Monday, October 14, 2013

Memories of Memorials

Louise continues her stay in New York, leaving me, Tom, to run roughshod over her blog.

In responding to yesterday’s blog, Heather writes, “Ignorant Question Alert: Memorial Services at the museum? I've never heard of this. Is this a Utah Mormon thing or do I just run in lower class circles? Now that I know this is possible, I want my Celebration of Life Memorial Party to be in the Museum, too!”

While I had not planned to raise the specter of where funerals and memorial services may or may not be held, I will say this: ­I am of the humble opinion, to quote a line from Promises, Promises, “It’s no one else’s business but our own.”  I am not a funeral or memorial service aficionado. I prefer to keep my distance. That is not possible, however. Friends die. Relatives die. And we attend whatever services are planned for them. I have now attended memorial services in the grand ballroom of a hotel, the Red Butte flower gardens, cemeteries, and, of course, churches. As bishop, I conducted services for adults, babies, and victims of shootings, accidental and intentional. Some were in the church, some were not. Some were Mormons, some were not. In matters of death and grieving, people choose whatever gives them comfort.

The most memorable funeral that I witnessed was for the Protestant sister of a member of my ward, whose name was Grace. The casket was open during the Protestant church services, after which the congregation was ushered out. When the chapel was nearly empty, the people in charge closed the casket. I was Grace’s bishop, and I knew this would not sit well with her. She had not said good-bye to her sister. And as I walked into the foyer of the church, I could hear Grace’s, 85-year-old alto voice at full strength: “Did they close the casket? I didn’t get to say good-bye.”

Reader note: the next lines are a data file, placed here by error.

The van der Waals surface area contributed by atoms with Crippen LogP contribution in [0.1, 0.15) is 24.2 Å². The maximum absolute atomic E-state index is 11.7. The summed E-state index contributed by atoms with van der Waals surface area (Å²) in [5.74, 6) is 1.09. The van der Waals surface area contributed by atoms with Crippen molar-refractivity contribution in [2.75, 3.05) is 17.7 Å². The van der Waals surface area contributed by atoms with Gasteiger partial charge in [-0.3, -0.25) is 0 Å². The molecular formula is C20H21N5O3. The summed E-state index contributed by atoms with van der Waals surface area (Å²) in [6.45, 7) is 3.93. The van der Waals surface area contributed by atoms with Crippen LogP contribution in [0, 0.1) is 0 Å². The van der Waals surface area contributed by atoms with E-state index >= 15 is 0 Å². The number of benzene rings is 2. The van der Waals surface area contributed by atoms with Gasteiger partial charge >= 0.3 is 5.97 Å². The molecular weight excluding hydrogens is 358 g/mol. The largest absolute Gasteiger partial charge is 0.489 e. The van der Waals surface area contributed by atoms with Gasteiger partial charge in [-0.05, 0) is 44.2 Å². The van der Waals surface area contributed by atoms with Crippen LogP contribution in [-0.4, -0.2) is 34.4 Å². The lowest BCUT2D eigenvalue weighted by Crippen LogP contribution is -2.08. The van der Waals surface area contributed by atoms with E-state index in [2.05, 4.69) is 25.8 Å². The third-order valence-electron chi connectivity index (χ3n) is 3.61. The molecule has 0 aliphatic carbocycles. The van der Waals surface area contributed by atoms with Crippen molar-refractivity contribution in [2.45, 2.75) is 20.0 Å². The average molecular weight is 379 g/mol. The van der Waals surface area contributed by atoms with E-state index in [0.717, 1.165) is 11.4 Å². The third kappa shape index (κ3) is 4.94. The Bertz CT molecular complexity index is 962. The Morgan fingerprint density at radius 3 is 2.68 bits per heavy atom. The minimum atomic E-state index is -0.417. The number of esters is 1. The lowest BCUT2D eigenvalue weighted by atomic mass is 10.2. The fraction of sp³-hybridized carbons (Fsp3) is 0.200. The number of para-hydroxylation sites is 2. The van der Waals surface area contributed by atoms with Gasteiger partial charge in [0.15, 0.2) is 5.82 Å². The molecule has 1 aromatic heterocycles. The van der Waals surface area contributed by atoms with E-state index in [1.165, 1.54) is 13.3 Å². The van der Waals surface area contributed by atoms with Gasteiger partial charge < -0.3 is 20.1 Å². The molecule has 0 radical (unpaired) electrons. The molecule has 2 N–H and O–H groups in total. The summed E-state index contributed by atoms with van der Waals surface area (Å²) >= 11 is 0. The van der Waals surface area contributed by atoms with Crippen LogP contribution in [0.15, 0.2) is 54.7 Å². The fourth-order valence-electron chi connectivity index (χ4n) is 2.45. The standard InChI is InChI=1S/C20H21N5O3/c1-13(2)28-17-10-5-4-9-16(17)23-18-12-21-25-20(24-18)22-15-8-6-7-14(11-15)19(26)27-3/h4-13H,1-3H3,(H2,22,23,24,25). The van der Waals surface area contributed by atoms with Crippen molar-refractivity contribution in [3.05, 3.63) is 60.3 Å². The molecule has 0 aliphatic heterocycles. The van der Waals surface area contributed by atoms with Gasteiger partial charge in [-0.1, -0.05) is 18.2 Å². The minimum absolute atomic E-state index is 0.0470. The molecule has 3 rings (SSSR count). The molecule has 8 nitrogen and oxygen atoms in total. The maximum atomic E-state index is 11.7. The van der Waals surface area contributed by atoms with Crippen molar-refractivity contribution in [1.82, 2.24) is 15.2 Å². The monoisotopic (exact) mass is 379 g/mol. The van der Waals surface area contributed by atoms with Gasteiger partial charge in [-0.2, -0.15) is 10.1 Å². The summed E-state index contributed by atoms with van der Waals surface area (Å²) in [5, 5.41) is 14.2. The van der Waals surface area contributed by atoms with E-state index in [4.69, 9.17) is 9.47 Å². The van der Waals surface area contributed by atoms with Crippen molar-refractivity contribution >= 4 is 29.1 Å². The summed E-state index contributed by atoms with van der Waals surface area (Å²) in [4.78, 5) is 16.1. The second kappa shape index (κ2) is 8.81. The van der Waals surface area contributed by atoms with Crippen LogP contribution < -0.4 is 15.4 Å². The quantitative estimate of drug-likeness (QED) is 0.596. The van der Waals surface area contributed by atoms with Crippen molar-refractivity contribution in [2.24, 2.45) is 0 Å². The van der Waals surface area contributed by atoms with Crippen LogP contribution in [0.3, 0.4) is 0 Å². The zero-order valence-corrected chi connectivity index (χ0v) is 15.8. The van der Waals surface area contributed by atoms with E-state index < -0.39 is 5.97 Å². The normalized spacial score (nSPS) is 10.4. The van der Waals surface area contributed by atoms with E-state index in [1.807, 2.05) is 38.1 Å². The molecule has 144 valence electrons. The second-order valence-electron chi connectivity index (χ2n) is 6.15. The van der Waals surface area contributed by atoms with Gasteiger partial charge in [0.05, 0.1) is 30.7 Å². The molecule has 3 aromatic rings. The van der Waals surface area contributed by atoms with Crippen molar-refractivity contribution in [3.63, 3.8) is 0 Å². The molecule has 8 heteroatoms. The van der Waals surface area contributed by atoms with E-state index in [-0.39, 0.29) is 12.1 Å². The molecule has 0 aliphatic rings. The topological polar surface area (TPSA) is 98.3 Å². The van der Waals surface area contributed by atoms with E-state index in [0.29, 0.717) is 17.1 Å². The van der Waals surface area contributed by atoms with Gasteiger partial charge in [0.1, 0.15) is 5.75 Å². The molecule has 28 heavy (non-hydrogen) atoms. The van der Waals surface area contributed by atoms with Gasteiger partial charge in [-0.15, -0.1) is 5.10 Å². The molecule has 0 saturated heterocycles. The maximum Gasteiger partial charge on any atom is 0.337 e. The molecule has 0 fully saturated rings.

It was a sunny January day in Minnesota, the very coldest possible. I followed the entourage to the cemetery, where the casket was placed over the grave on the support frame and straps. Someone said a prayer. The air was clouded with our freezing breath. And then I heard Grace’s voice loud and clear, “I didn’t get to say good-bye.” Whereupon she threw herself on the casket and refused to get off, repeating, "I didn't get to say good-bye." 

It was not my business to take charge of the funeral. I was just a visitor, but I thought I should advise the funeral director how to resolve the situation. “Can you open the casket?” I asked.

“Yes, he said. “But the body will show blue and yellow spots in this sunlight.”

“Then I suggest,” I said, “that you open the casket and let her say good-bye to her sister.”

The director stepped up and told Grace he would open the casket so she could say good-bye. Grace stepped back. He lifted the lid. Grace reached in, pulled her stiff sister halfway out, gave her a kiss, and said, “Good-bye, dear.” She then laid her back into the casket. The director closed it, and it was finished.

As I was leaving the cemetery, I heard Grace’s brother, a grumpy old guy who never liked Grace, ask his wife, “Did she just kiss that damn thing?”

People know how they want their funerals. Let them be in cemeteries, chapels, hotels, museums, or football fields. Let them be in an opera house or concert hall. I’d like to have an orchestra play at my memorial service. I just haven’t figured out how to pull it off.

How do you want your funeral or memorial service? 


  1. Tom, I don't really know you or Louise, but that was one of the most beautiful things I have ever read. I feel very weird admitting that.

  2. I want to "speak." I want to tell my family and friends how much I will always love them, and what a glorious life I had because they were in it! (I had better get it written out... You never know...)

  3. I have a friend who has said since high school that she doesn't want Ham-buns at her funeral (all good Christian Reformed funerals have a lunch of ham-buns and potato chips following). Also, I recently decided that at my funeral I want no regular lunch at all - just a long table full of delicious desserts.